Architecture of scalable and resilient NodeJS apps with GraphQL & event-driven serverless
Shahidh K Muhammed
The true power of GraphQL lies not just in its syntax but the fact that it makes it possible to reason about applications in ways we have never thought of before. The realtime bits of the GraphQL spec is one such horizons-widening abstraction when we use it as a tool to think about architecting an asynchronous, event-driven backend.
Architecting the frontend of applications to consume a fundamentally async backend is still a challenge. GraphQL subscriptions and live-queries offer an opportunity to design a “reactive” contract between the backend and the frontend. In this model, an app makes a GraphQL mutation and then runs a GraphQL subscription to get updates as they happen. The business logic in serverless functions gets triggered automatically after the mutation and app gets success/error updates as and when they happen.
With serverless functions, we get an auto-scalable, resilient backend which is perfect for processing asynchronous actions and stateless workloads. Such tasks include sending emails/push notifications, ETL, long running business logic etc. With no servers to provision and zero ops-tasks, it is very easy for a front-end developer to write and deploy these complex logic as functions in NodeJS etc.
To draw on the Redux analogy, GraphQL mutations are actions, datastore is the “state”, asynchronous business logic are the “reducers”, and GraphQL subscriptions/live-queries become the state update glue. In this talk, I will talk about how we can use GraphQL and event-driven serverless functions to reason about the data-flow in an application.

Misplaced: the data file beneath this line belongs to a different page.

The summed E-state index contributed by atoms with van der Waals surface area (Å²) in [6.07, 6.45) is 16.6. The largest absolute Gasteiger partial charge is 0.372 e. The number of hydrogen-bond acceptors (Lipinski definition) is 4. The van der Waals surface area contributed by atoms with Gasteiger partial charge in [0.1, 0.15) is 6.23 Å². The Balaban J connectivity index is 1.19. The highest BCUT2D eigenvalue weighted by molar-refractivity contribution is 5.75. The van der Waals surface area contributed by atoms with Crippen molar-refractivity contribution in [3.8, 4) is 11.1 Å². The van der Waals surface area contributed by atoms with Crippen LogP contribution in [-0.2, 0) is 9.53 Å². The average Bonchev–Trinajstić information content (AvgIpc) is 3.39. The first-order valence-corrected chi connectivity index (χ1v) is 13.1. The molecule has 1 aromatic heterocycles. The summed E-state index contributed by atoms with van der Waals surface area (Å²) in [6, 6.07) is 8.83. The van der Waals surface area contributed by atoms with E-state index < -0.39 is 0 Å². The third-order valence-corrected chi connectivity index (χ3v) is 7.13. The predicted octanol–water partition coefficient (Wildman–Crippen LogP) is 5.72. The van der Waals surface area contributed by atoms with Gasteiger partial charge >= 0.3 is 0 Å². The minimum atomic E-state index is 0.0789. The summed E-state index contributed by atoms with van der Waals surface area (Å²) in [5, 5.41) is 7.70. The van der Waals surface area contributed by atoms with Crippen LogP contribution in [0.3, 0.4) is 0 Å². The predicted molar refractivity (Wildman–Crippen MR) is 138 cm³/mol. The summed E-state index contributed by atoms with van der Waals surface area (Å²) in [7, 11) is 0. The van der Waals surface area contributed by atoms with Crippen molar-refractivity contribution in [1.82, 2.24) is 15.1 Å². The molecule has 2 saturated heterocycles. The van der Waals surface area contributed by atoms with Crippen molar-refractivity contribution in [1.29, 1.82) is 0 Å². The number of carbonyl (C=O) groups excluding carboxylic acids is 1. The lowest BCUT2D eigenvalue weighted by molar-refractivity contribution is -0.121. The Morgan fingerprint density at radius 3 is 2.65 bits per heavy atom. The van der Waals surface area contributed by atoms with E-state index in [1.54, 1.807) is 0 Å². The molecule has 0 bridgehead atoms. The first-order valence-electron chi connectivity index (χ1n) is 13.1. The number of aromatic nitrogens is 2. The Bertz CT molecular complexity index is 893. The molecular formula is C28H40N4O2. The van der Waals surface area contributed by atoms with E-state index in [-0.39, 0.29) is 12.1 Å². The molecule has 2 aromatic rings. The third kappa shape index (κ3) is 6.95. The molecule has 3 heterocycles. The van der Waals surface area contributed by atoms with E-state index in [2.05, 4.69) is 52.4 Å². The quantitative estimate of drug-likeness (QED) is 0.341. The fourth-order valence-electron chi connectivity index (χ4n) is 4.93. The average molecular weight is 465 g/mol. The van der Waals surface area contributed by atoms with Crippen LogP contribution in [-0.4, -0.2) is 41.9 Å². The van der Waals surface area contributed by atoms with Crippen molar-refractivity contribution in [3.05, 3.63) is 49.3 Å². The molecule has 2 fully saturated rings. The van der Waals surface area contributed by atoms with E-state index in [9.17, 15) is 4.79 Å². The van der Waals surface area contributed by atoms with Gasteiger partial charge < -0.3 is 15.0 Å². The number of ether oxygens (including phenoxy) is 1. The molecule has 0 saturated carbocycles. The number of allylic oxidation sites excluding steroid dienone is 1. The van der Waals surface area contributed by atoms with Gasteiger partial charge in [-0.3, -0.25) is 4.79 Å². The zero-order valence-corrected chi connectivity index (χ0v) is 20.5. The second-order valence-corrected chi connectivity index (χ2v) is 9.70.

I will start with how state of the application can be architected to be stored in the database itself and how updates to this state can be used to build reactive user interfaces which update in real-time, with GraphQL Subscriptions and live-queries. Then we will take a look at how serverless functions can be used to execute business logic and how these functions can be triggered on database events, which are updates to this state.
In short, I will go over different architecture patterns, open-source tools used, code-samples, observed benefits, and pros/cons, and how this pattern fits into the larger GraphQL and serverless revolution that we are undergoing. I will end with a small live-coding demo to show how easy it is to plan and build a reactive application.
Shahidh is an engineer at Hasura and one of the maintainers of Hasura GraphQL Engine. He, along with the team at Hasura, are exploring ways to make application development easier, using GraphQL and serverless. He is the co-author of Graphqurl, an open-source curl like CLI for making GraphQL queries. Shahidh is an experienced speaker who has spoken at many conferences in India and abroad.